Bachelor / Master Thesis

Practical multiparty computation

Multiparty Computation (MPC) enables a group of participants, who do not necessarily trust each other, to jointly perform a computation. The concept was introduced decades ago [1]. The participants agree on a function to compute. Each participant holds an input to that function. Using an MPC protocol they compute the output of the function on their secret inputs without revealing them.

Blockchains, on the other hand, serve nowadays as a distributed and decentralized framework, on which applications are being developed. These applications utilize the blockchain as the communication primitive and/or as a trusted party. In practice nowadays MPC protocols use blockchains as an “orchestrator”; the blockchain is, for example, responsible for initiating the computation.

Even though the combination of MPC and blockchains is well understood and used in practice, there do exist open questions in practice, especially with regard to the so-called “offline” phase of an MPC protocol. This phase is called “offline” because it is independent of the function to be computed. It basically generates the randomness that is needed for the actual MPC computation and is run in parallel with it.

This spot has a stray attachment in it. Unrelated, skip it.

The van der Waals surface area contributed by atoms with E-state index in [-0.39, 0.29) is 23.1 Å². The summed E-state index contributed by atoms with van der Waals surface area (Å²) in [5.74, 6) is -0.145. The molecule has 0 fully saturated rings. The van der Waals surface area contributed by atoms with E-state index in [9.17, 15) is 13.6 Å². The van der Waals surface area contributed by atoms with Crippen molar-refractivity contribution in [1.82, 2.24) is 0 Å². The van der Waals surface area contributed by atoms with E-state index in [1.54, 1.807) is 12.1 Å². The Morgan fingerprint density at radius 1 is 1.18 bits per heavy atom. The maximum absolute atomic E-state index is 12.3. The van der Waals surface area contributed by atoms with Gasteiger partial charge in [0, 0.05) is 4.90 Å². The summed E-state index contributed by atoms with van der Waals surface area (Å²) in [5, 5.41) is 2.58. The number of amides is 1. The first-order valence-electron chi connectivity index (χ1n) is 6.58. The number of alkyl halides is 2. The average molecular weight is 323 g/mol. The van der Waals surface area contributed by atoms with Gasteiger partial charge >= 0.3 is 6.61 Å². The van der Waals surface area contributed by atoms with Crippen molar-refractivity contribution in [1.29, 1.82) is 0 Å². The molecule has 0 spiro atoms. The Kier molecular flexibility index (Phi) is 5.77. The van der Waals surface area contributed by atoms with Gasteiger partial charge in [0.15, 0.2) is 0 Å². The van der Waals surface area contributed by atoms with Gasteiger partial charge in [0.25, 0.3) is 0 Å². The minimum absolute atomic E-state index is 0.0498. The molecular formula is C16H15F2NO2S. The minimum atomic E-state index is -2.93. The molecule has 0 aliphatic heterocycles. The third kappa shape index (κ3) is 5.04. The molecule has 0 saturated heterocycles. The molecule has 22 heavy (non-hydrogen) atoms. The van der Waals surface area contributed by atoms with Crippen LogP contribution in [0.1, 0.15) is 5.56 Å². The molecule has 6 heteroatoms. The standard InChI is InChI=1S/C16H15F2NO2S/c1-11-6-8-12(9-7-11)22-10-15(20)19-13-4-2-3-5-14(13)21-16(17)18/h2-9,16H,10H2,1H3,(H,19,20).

In this project we will engineer practical solutions for the aforementioned setting. We will first explore current solutions and then experiment with new ideas.


[1] Protocols for Secure Computations

Contact Orestis Alpos for more information.

Nature of the project: Theory 50%, Systems 50%.